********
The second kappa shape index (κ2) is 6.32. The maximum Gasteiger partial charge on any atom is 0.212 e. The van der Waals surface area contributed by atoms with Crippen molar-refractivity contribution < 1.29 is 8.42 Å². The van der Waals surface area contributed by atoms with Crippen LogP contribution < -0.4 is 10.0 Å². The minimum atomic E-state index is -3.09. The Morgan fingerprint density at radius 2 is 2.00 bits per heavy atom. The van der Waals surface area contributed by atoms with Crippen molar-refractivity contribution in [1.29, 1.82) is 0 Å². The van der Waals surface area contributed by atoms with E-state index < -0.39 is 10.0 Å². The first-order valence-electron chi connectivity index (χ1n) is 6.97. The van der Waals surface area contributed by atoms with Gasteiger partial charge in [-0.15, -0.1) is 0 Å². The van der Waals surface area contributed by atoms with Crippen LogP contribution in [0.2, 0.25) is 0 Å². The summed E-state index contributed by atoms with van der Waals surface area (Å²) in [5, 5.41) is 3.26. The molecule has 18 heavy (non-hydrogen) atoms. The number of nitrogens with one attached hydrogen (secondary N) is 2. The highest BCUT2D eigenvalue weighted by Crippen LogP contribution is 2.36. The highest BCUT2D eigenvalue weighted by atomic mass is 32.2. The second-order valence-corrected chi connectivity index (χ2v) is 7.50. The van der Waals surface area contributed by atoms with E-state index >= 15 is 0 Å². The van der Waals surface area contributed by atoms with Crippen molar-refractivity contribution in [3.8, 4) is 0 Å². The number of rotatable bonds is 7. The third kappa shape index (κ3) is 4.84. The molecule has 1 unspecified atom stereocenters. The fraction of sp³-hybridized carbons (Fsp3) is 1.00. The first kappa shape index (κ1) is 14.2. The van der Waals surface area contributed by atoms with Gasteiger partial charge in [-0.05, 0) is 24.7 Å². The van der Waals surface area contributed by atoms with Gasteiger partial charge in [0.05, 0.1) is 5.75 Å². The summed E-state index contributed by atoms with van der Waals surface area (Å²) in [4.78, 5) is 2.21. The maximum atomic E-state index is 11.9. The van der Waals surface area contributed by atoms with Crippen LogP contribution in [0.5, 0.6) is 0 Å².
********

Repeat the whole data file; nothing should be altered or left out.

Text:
The second kappa shape index (κ2) is 6.32. The maximum Gasteiger partial charge on any atom is 0.212 e. The van der Waals surface area contributed by atoms with Crippen molar-refractivity contribution < 1.29 is 8.42 Å². The van der Waals surface area contributed by atoms with Crippen LogP contribution < -0.4 is 10.0 Å². The minimum atomic E-state index is -3.09. The Morgan fingerprint density at radius 2 is 2.00 bits per heavy atom. The van der Waals surface area contributed by atoms with Crippen molar-refractivity contribution in [1.29, 1.82) is 0 Å². The van der Waals surface area contributed by atoms with E-state index < -0.39 is 10.0 Å². The first-order valence-electron chi connectivity index (χ1n) is 6.97. The van der Waals surface area contributed by atoms with Gasteiger partial charge in [-0.15, -0.1) is 0 Å². The van der Waals surface area contributed by atoms with Crippen LogP contribution in [0.2, 0.25) is 0 Å². The summed E-state index contributed by atoms with van der Waals surface area (Å²) in [5, 5.41) is 3.26. The molecule has 18 heavy (non-hydrogen) atoms. The number of nitrogens with one attached hydrogen (secondary N) is 2. The highest BCUT2D eigenvalue weighted by Crippen LogP contribution is 2.36. The highest BCUT2D eigenvalue weighted by atomic mass is 32.2. The second-order valence-corrected chi connectivity index (χ2v) is 7.50. The van der Waals surface area contributed by atoms with E-state index >= 15 is 0 Å². The van der Waals surface area contributed by atoms with Crippen molar-refractivity contribution in [3.8, 4) is 0 Å². The number of rotatable bonds is 7. The third kappa shape index (κ3) is 4.84. The molecule has 1 unspecified atom stereocenters. The fraction of sp³-hybridized carbons (Fsp3) is 1.00. The first kappa shape index (κ1) is 14.2. The van der Waals surface area contributed by atoms with Gasteiger partial charge in [-0.05, 0) is 24.7 Å². The van der Waals surface area contributed by atoms with Gasteiger partial charge in [0.05, 0.1) is 5.75 Å². The summed E-state index contributed by atoms with van der Waals surface area (Å²) in [4.78, 5) is 2.21. The maximum atomic E-state index is 11.9. The van der Waals surface area contributed by atoms with Crippen LogP contribution in [0.5, 0.6) is 0 Å².